There will be about 100 places available but only deprived students from the UK will be allowed to apply.
The university has faced accusations of being socially exclusive.
Cambridge says the scheme reflects its wish to recruit more disadvantaged youngsters but it is not a "quota".
The prestigious university has been attacked for a lack of diversity in its intake of about 3,500 undergraduates each year - such as too few students from poorer backgrounds or from deprived areas.
Last week, BBC News revealed UK students had 500 fewer undergraduate places at Cambridge than a decade ago, while overseas student numbers had risen by 65%.
In response, Cambridge has announced that it will give a "second chance" to about 100 disadvantaged youngsters currently at school in the UK.
These will be students who have already applied to the university but have been turned down in the main admissions process, who can now try to get a place after their exam results in the summer.
It will use part of the clearing system known as "adjustment", which allows students with strong A-level results to make a late change in their application.
The type of disadvantage will include young people living in deprived areas, in places where few people go to university and who are at schools where few people have ever gained places at Cambridge or Oxford.
Ethnicity will not be counted as a factor.
Sir Peter Lampl, who chairs the Sutton Trust social mobility charity, said that Cambridge's plan for "reserving places for disadvantaged young people" was a "step in the right direction".
But he said there was still a problem with many talented, poorer pupils not even applying to Oxford or Cambridge, or else having their exam grades under-predicted by their school.
He said that the whole university admissions system should be changed so that all students "apply only after they have received their A-level results".
Cambridge has been criticised for having a privileged intake - with figures recently showing that only 2% of students were white and working class.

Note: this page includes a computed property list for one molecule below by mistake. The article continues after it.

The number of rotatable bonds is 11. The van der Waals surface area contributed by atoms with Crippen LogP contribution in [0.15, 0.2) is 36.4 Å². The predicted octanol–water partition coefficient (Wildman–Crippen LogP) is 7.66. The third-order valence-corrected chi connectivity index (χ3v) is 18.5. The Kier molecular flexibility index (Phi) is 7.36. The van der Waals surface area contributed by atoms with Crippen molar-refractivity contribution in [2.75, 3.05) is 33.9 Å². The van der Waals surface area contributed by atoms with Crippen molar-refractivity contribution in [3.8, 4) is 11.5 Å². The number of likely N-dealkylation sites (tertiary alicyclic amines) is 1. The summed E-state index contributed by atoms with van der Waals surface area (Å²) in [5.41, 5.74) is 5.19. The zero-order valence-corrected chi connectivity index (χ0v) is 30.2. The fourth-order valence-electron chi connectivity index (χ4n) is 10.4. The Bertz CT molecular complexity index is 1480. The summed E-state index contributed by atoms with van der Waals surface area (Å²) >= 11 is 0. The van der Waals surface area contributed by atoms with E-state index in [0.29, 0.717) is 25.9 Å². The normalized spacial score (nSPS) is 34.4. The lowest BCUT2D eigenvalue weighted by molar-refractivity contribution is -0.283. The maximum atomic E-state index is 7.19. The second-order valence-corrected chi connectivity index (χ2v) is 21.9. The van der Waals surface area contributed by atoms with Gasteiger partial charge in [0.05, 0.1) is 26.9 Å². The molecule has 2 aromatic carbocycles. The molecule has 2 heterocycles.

There have also been warnings that there are too few students from ethnic minorities.
Cambridge says that its plan for reserved places in the summer is specifically about increasing the number of students from "widening participation backgrounds".
The university says where these students, whose original applications were rejected, "go on to achieve outstanding results, we want to open up the possibility for them to be reconsidered".
Rae Tooth, chief executive officer of the Villiers Park education charity, backed the scheme but said universities "need to become better at identifying and nurturing potential wherever it is".
She said: "Results achieved by students from less advantaged backgrounds are not always reflective of their huge motivation or their ability.
"Often they face obstacles that are outside of their control and limit their potential."
Sam Lucy, Cambridge's director of admissions, said the university received more than 14,000 applications from the UK - and that some students might not have shown "their full academic potential" in applications and interviews.
This new scheme would allow their applications "to be reconsidered as soon as they have their final results", with the prospect of places for those who achieved high results, she said.
"We hope this will have a positive impact in enabling us to admit talented students from under-represented groups who narrowly miss out in the first round," Ms Lucy added.